Former SA premier Jay Weatherill announces retirement from politics

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Updated

December 06, 2018 12:26:33

Former Labor South Australian premier Jay Weatherill will retire from state politics.

Key points:

  • Jay Weatherill has announced his retirement from politics in Parliament today
  • He was first elected in 2002 and became premier in 2011
  • During his speech he thanked the Labor party and his family

During his announcement in Parliament today, Mr Weatherill thanked the Labor party and described how proud he was to have led a state government.

“As I often say, this is the first place in the world that elected a majority Labor government in this very chamber,” he said.

“It’s a proud tradition and so when you’re asked to represent a part of that significance and of great contemporary success, it is an extraordinary privilege.”

Mr Weatherill also thanked his constituents, his team and driver who he described as “like a grandfather” to his children.

“You are standing on the shoulders of giants, you are standing on the platform that’s been created, in our case, of people that have been creating Labor governments since the 1890s,” he said.

His wife Melissa and two daughters were in Parliament to watch his retirement speech, and he thanked them for their support.

“Sometimes you can be around and not really be around because you’ve got other things on your mind and that’s one of the sacrifices families make,” he said.

“I don’t know how you can be sustained in politics without the love of a family.

“It’s important when you go home, and the world looks like it’s crashing down around you, to be able to talk to someone who is actually on your side.”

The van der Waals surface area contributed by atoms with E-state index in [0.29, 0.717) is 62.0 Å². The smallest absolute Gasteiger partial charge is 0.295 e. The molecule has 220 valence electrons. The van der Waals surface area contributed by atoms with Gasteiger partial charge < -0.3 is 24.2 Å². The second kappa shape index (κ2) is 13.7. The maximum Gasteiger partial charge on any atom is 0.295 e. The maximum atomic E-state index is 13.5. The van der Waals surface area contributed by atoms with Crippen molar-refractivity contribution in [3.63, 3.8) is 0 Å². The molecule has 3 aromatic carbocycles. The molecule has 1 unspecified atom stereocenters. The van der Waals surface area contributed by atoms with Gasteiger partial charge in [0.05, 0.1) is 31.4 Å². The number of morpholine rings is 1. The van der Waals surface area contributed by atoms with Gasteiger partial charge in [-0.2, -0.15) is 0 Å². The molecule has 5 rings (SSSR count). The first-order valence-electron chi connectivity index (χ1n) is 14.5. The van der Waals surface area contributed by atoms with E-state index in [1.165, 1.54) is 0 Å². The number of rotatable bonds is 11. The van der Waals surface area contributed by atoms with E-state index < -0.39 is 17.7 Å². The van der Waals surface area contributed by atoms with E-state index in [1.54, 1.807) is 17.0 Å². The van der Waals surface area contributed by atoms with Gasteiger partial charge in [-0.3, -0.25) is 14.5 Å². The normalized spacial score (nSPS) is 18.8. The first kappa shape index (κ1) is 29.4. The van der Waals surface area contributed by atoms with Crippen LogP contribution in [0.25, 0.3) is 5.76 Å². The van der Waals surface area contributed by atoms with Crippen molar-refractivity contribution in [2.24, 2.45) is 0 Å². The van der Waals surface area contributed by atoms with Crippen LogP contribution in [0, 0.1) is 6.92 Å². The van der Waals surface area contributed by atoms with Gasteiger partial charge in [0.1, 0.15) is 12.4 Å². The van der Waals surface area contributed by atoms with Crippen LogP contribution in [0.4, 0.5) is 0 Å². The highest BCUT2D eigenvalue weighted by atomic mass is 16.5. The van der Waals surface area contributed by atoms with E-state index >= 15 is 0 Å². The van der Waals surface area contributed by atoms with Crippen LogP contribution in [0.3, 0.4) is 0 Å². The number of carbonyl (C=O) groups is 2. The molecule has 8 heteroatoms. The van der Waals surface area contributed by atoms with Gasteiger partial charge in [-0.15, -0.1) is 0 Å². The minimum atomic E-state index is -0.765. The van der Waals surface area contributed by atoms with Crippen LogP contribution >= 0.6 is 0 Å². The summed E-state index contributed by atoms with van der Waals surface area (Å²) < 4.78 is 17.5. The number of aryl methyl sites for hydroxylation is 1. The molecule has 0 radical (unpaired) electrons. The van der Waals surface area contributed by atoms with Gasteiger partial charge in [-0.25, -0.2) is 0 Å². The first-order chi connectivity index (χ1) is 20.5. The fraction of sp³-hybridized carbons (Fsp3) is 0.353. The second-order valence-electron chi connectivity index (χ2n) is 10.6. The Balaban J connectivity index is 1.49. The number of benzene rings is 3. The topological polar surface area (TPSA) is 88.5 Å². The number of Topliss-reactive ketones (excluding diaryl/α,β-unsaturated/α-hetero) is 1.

He described the challenges he faced when he took over the leadership, particularly during the cancellation of the Olympic Dam mine expansion, the global financial crisis and the closure of the Holden factory.

“We decided to very assertively tackle these challenges and I think we should be proud as a state,” he said.

Mr Weatherill said the government stood firm and went ahead with infrastructure projects despite drops in revenue, and said the state now found itself in a much better position.

“When we have faced these challenges, it really represents the strength and resilience of the state and I’m very proud,” he said.

Mr Weatherill also spoke about how his government held firm on its commitment to renewable energy, at a time it was being challenged.

He said the state was now seen not just as a national leader in the sector, but a global one.

More than 15 years in Parliament

He has sat on the Opposition backbench since Labor’s defeat at the March election.

The announcement could pave the way for a by-election in his western suburbs seat of Cheltenham.

The former lawyer was first elected in 2002 and was directly appointed to premier Mike Rann’s cabinet.

He replaced Mr Rann as premier in 2011.

In 2014 he took Labor to an unlikely election victory by securing the support of independent MP Geoff Brock and recruiting former Liberal leader Martin Hamilton-Smith to his cabinet.

However, Labor was unable to repeat its 2014 election win this year, with a major electoral boundary redistribution assisting the Liberals to victory under leader Steven Marshall.

The former premier caused a stir on a national scale after a public tirade against then energy minister Josh Frydenberg during a press conference in 2017.

“It’s a disgrace the way in which your Government has treated our state,” he said.

He most recently made headlines when he fell and broke his leg during a hike in Mount Remarkable National Park earlier this year.

Topics:

government-and-politics,

federal-government,

politics-and-government,

states-and-territories,

sa,

adelaide-5000

First posted

December 06, 2018 10:43:19



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